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Plasma specific miRNAs as predictive biomarkers for diagnosis and prognosis of glioma

Qiong Wang1, Pengcun Li2, Ailin Li1, Wei Jiang1, Hong Wang1, Jinhuan Wang1* and Keliang Xie3*

Author Affiliations

1 Tianjin Neurosurgery Institute, Tianjin Huanhu Hospital, 122 Qixiangtai Street, Tianjin, 300060, P.R. China

2 The Graduate School, Tianjin Medical University, 22 Qixiangtai Street, Tianjin, 300070, P. R. China

3 Department of Anesthesiology, General Hospital of Tianjin Medical University, Tianjin, 300052, P. R. China

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Journal of Experimental & Clinical Cancer Research 2012, 31:97  doi:10.1186/1756-9966-31-97


The electronic version of this article is the complete one and can be found online at: http://www.jeccr.com/content/31/1/97


Received:7 October 2012
Accepted:5 November 2012
Published:22 November 2012

© 2012 Wang et al.; licensee BioMed Central Ltd.

This is an Open Access article distributed under the terms of the Creative Commons Attribution License (http://creativecommons.org/licenses/by/2.0), which permits unrestricted use, distribution, and reproduction in any medium, provided the original work is properly cited.

Abstract

Objective

Glioblastoma multiforme (GBM) is a highly malignant brain tumor with a poor prognosis. MicroRNAs (miRNAs) are a class of small non-coding RNAs, approximately 21–25 nucleotides in length. Recently, some researchers have demonstrated that plasma miRNAs are sensitive and specific biomarkers of various cancers. The primary aim of the study is to investigate whether miRNAs present in the plasma of GBM patients can be used as diagnostic biomarkers and are associated with glioma classification and clinical treatment.

Materials and Methods

Plasma samples were attained by venipuncture from 50 patients and 10 healthy donors. Plasma levels of miRNAs were determined by real-time quantitative polymerase chain reaction.

Results

The plasma levels of miR-21, miR-128 and miR-342-3p were significantly altered in GBM patients compared to normal controls and could discriminate glioma from healthy controls with high specificity and sensitivity. However, these three miRNAs were not significantly changed in patients with other brain tumors such as meningioma or pituitary adenoma. Furthermore, the plasma levels of these three miRNAs in GBM patients treated by operation and chemo-radiation almost revived to normal levels. Finally, we also demonstrated that miR-128 and miR-342-3p were positively correlated with histopathological grades of glioma.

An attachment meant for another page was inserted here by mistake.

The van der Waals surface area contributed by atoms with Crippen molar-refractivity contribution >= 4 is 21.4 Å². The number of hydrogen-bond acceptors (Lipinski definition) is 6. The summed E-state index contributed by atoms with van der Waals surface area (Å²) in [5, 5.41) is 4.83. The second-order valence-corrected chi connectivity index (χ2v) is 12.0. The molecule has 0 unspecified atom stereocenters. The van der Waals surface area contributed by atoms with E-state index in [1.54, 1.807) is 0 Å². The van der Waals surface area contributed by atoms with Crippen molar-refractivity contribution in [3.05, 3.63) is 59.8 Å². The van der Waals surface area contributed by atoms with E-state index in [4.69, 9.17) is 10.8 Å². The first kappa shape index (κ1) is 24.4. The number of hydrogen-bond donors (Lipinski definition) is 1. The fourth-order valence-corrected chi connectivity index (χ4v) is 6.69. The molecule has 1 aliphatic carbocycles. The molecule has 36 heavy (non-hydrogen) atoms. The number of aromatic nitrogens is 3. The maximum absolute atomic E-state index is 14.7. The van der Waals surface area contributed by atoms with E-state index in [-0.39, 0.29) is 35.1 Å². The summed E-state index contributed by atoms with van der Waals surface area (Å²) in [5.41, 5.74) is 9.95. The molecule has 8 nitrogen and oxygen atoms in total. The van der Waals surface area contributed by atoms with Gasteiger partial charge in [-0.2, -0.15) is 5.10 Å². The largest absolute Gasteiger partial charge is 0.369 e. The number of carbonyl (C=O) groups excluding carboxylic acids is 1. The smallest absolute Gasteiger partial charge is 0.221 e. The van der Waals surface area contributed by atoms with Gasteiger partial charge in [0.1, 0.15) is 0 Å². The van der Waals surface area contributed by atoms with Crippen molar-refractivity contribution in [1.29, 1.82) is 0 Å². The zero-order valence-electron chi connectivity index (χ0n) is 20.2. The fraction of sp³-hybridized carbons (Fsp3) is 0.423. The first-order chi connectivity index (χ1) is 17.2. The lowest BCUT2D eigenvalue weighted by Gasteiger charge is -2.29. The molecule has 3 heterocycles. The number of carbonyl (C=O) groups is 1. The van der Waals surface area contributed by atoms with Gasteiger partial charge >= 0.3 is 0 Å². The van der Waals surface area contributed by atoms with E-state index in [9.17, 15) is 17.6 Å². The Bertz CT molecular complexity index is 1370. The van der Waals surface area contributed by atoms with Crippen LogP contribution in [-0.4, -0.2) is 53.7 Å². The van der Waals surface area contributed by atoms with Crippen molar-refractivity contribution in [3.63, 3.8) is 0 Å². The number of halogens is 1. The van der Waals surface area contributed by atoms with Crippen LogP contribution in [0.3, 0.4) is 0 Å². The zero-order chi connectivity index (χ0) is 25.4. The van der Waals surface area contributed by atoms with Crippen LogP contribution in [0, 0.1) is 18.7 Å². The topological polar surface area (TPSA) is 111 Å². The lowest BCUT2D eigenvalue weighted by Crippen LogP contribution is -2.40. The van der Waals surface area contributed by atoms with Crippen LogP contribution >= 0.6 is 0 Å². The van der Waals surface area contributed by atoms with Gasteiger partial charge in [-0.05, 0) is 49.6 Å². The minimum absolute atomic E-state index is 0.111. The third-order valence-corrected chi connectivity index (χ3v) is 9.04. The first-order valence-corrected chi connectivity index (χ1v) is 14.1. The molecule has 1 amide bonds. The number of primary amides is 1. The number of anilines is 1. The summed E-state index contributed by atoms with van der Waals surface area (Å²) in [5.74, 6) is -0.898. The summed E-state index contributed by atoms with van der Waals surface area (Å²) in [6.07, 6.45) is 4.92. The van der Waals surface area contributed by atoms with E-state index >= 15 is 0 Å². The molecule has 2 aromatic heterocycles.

Conclusions

These findings suggest that plasma specific miRNAs have potential use as novel biomarkers of glioma and may be useful in clinical management for glioma patients.

Keywords:
Glioma; MicroRNA; Plasma; Biomarker

Background

Glioblastoma multiforme (GBM, a grade IV glioma) is a primary brain tumor that is highly malignant, and the patients diagnosed with GBM remain poor prognosis despite implementation of intensive therapeutic strategies and clinical efforts. To date, the diagnosis of GBM before clinical treatment is mainly by computer tomography (CT) and nuclear magnetic resonance imaging (MRI). However, they are expensive and difficult to spread. Therefore, it is an urgent need to find new approaches to early diagnose GBM and monitor disease progress.

MicroRNAs (miRNAs) are a large class of small non-coding RNAs that regulate gene expression at the post-transcriptional level [1]. MiRNAs are thought to regulate expression of more than 30% of messenger RNAs and play a viral role in many physiological and pathological processes such as cellular proliferation, differentiation, apoptosis, carcinogenesis, cancer cell invasion [2-4]. Additionally, more and more researchers also found that circulating miRNAs of plasma or serum (extracellular miRNAs) could be used as potential biomarkers for detection, identification, and classification of cancers and other diseases because (1) miRNAs expression is specific in different tissues [5], (2) the expression levels of miRNAs are changed in cancers or other diseases [6,7], (3) miRNAs of plasma or serum is a remarkably stable form and can be detected in plasma [8].